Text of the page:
Tuesday evening, 21 January, the composition of Russia’s new cabinet was announced to the nation and the world. Russian state television was caught as unawares as any of us in the broad public when the names of the departing ministers, the names and biographical details of arriving ministers and the few changes in reporting lines were released to the wire services. Their correspondents hastened to find Duma members, think tank celebrities and others whom they hoped could make sense of the changes for their viewers.

Eventually, late in the night, a picture emerged of what the latest seismic wave in Russian politics means. I will try to present the generalities here. I will not go into detailed examination of each minister, because such micro-investigation is neither my specialty, nor is it likely to interest an international readership for whom ‘which way the wind is blowing’ is quite sufficient.

Of course, in the past week, even the contours of political change have appeared inscrutable to Western media who could only fall back on the assumptions that whatever Putin is up to cannot be good. Hence, the flurry of articles following Mr. Putin’s address to the bicameral legislature a week ago which sought to portray the constitutional changes he promised as serving only one purpose: to perpetuate his dominance and control over Russian politics after his presidential term ends in 2024. That was so despite the fact that nothing whatsoever in his proposed reforms would facilitate the stated objective and despite the fact that the changes, which diminish his power when implemented, would come four years before he has to relinquish his office.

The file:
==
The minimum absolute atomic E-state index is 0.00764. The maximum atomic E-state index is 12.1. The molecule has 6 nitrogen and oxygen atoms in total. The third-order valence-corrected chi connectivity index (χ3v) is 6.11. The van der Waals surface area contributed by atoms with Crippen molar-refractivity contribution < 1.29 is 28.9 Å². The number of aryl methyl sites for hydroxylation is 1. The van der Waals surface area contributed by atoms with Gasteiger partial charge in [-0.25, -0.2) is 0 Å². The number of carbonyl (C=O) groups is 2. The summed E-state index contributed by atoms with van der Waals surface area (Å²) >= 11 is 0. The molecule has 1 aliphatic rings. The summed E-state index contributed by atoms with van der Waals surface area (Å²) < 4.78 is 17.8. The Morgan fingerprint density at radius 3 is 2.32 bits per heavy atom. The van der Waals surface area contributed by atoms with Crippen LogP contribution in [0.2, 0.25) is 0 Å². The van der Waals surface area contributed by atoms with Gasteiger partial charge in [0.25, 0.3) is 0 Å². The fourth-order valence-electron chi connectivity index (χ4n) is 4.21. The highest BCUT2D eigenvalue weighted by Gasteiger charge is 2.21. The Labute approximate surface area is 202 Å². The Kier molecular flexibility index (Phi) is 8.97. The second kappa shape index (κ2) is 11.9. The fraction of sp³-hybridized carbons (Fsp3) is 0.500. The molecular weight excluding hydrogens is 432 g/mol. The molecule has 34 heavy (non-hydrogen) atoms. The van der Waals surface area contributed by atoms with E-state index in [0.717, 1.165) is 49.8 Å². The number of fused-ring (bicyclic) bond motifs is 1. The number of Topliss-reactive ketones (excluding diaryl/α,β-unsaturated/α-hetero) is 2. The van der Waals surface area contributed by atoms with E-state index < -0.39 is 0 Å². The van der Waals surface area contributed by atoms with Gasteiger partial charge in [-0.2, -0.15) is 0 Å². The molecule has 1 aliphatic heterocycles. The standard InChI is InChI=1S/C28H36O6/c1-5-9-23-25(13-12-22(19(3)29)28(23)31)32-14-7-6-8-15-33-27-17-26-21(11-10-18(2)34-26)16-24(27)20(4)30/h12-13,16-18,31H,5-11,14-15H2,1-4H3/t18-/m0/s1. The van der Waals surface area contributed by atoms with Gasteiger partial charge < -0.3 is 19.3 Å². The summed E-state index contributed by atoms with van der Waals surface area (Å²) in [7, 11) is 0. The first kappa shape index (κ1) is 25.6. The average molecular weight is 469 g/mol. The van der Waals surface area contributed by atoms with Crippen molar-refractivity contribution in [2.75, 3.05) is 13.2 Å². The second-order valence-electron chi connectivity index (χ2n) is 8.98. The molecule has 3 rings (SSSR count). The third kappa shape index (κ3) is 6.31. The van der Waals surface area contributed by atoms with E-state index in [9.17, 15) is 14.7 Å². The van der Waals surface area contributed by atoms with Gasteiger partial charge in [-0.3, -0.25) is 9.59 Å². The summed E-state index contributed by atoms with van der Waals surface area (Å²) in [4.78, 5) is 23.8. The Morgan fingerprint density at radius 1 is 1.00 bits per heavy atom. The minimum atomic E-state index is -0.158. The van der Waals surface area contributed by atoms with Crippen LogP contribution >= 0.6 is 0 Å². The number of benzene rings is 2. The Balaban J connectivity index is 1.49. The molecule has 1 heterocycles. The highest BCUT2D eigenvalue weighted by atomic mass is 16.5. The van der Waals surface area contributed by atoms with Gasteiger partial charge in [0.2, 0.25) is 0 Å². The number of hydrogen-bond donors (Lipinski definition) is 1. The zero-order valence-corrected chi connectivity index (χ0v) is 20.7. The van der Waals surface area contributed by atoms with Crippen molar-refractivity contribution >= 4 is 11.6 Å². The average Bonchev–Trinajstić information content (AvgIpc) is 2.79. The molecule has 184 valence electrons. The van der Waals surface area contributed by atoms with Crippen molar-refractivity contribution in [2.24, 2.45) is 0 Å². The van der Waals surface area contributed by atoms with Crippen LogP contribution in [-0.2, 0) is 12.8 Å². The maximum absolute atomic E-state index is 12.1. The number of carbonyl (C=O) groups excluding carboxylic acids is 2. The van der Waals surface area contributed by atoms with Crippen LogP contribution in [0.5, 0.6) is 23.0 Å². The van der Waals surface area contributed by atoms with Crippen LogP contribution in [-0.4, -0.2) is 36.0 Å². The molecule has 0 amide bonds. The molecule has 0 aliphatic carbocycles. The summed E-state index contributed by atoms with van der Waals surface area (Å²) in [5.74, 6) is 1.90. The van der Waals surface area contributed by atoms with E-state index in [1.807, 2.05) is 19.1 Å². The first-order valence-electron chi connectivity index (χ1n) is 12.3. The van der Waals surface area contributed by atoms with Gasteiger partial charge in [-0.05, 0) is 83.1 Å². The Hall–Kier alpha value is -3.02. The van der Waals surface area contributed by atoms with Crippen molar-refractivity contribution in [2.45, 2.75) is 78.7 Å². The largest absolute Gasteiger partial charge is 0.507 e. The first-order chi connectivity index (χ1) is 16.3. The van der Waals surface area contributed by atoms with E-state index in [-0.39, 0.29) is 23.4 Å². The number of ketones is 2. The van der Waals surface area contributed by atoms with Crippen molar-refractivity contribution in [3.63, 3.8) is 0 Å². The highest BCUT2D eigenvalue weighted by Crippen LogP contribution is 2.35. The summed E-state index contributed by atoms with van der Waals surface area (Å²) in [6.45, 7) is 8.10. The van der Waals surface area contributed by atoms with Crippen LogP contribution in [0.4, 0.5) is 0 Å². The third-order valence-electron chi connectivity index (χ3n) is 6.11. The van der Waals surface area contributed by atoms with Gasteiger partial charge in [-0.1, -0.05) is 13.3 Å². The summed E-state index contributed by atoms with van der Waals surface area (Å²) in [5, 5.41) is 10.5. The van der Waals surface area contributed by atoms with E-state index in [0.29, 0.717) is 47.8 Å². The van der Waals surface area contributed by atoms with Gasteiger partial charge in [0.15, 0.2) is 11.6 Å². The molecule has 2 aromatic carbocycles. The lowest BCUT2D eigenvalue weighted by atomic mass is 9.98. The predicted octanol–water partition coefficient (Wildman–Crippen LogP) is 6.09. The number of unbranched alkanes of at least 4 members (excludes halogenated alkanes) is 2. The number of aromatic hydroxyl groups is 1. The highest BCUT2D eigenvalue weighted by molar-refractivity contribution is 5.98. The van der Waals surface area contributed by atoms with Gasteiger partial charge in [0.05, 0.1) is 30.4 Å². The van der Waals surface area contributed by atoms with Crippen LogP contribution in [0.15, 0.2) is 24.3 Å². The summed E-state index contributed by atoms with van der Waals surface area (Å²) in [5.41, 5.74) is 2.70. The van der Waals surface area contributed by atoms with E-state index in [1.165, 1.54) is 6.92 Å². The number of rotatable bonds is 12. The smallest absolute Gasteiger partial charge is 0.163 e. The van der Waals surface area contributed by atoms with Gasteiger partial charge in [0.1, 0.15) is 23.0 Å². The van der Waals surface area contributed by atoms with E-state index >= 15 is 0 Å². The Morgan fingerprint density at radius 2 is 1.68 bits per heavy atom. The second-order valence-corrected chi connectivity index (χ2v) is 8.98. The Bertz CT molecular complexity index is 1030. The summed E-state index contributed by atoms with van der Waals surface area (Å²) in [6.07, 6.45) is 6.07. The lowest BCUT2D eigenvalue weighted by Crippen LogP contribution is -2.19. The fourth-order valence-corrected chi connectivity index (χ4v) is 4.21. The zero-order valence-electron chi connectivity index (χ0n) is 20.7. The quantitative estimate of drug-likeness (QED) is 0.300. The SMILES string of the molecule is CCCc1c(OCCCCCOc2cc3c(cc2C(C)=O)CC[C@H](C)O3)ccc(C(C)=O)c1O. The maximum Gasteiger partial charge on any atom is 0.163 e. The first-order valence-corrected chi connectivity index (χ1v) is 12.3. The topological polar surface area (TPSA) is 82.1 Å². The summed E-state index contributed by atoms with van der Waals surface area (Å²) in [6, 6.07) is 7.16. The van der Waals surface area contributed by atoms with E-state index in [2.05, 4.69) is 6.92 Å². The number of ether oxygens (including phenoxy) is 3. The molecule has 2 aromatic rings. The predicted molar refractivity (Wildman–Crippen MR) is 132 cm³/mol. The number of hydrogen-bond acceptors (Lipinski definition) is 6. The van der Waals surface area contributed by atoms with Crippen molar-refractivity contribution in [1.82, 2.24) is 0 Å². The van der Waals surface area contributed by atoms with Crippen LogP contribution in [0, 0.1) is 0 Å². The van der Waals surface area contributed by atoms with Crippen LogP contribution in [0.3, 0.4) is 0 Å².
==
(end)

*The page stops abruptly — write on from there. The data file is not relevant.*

However, even the harshest critics of Russia and Putin are beginning to change their minds.

The New York Times’ “Morning Briefing” today told its online subscribers:


On social media, our correspondent writes from Moscow, Russian political analysts “have put forward so many different theories that they paint a picture of a nation in collective befuddlement.”

Case in point: Mr. Putin’s announcement prompted a string of high-level resignations and unexpected appointments. Yet the new cabinet, announced on Tuesday, includes the most prominent members of the last one.

Background: Many analysts initially thought that the constitutional changes were intended to allow Mr. Putin, 67, to take up a powerful role when his second presidential term expires in 2024. Now they aren’t so sure.


Chapeau! This is one of the rare instances when the editors of The New York Times have followed the facts to an inconvenient truth about Putin and Russia – and have shared with their readership what they found.